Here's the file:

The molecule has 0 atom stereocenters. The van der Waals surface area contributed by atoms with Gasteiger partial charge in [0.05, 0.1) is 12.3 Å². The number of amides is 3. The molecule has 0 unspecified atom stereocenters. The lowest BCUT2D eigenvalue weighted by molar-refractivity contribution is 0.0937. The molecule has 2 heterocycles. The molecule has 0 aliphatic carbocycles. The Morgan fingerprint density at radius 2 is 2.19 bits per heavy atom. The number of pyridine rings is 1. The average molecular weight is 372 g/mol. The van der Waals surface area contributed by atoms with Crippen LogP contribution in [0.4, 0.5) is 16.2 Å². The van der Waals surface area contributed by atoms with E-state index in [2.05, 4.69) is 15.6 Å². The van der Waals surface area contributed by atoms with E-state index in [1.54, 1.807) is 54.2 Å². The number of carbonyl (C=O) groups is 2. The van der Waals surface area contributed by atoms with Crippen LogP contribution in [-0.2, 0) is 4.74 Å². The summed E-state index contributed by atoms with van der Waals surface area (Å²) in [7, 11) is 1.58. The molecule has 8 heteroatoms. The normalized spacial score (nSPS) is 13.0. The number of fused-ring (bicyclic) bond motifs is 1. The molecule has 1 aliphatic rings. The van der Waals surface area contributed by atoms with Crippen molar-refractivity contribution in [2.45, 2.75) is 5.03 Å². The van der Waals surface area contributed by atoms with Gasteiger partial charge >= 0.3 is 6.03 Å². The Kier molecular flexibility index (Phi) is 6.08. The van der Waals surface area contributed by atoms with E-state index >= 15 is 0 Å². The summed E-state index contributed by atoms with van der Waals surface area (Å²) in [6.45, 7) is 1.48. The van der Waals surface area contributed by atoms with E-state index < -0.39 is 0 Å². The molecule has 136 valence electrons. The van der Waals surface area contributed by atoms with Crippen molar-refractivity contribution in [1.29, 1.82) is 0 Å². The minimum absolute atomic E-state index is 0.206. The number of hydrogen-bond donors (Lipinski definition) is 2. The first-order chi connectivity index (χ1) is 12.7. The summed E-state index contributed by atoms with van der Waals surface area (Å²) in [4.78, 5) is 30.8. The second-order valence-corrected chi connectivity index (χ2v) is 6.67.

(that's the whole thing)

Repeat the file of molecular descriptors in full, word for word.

The molecule has 0 atom stereocenters. The van der Waals surface area contributed by atoms with Gasteiger partial charge in [0.05, 0.1) is 12.3 Å². The number of amides is 3. The molecule has 0 unspecified atom stereocenters. The lowest BCUT2D eigenvalue weighted by molar-refractivity contribution is 0.0937. The molecule has 2 heterocycles. The molecule has 0 aliphatic carbocycles. The Morgan fingerprint density at radius 2 is 2.19 bits per heavy atom. The number of pyridine rings is 1. The average molecular weight is 372 g/mol. The van der Waals surface area contributed by atoms with Crippen LogP contribution in [0.4, 0.5) is 16.2 Å². The van der Waals surface area contributed by atoms with E-state index in [2.05, 4.69) is 15.6 Å². The van der Waals surface area contributed by atoms with E-state index in [1.54, 1.807) is 54.2 Å². The number of carbonyl (C=O) groups is 2. The van der Waals surface area contributed by atoms with Crippen LogP contribution in [-0.2, 0) is 4.74 Å². The summed E-state index contributed by atoms with van der Waals surface area (Å²) in [7, 11) is 1.58. The molecule has 8 heteroatoms. The normalized spacial score (nSPS) is 13.0. The number of fused-ring (bicyclic) bond motifs is 1. The molecule has 1 aliphatic rings. The van der Waals surface area contributed by atoms with Crippen molar-refractivity contribution in [2.45, 2.75) is 5.03 Å². The van der Waals surface area contributed by atoms with Gasteiger partial charge >= 0.3 is 6.03 Å². The Kier molecular flexibility index (Phi) is 6.08. The van der Waals surface area contributed by atoms with E-state index >= 15 is 0 Å². The summed E-state index contributed by atoms with van der Waals surface area (Å²) in [6.45, 7) is 1.48. The van der Waals surface area contributed by atoms with E-state index < -0.39 is 0 Å². The molecule has 136 valence electrons. The van der Waals surface area contributed by atoms with Crippen molar-refractivity contribution in [1.29, 1.82) is 0 Å². The minimum absolute atomic E-state index is 0.206. The number of hydrogen-bond donors (Lipinski definition) is 2. The first-order chi connectivity index (χ1) is 12.7. The summed E-state index contributed by atoms with van der Waals surface area (Å²) in [4.78, 5) is 30.8. The second-order valence-corrected chi connectivity index (χ2v) is 6.67.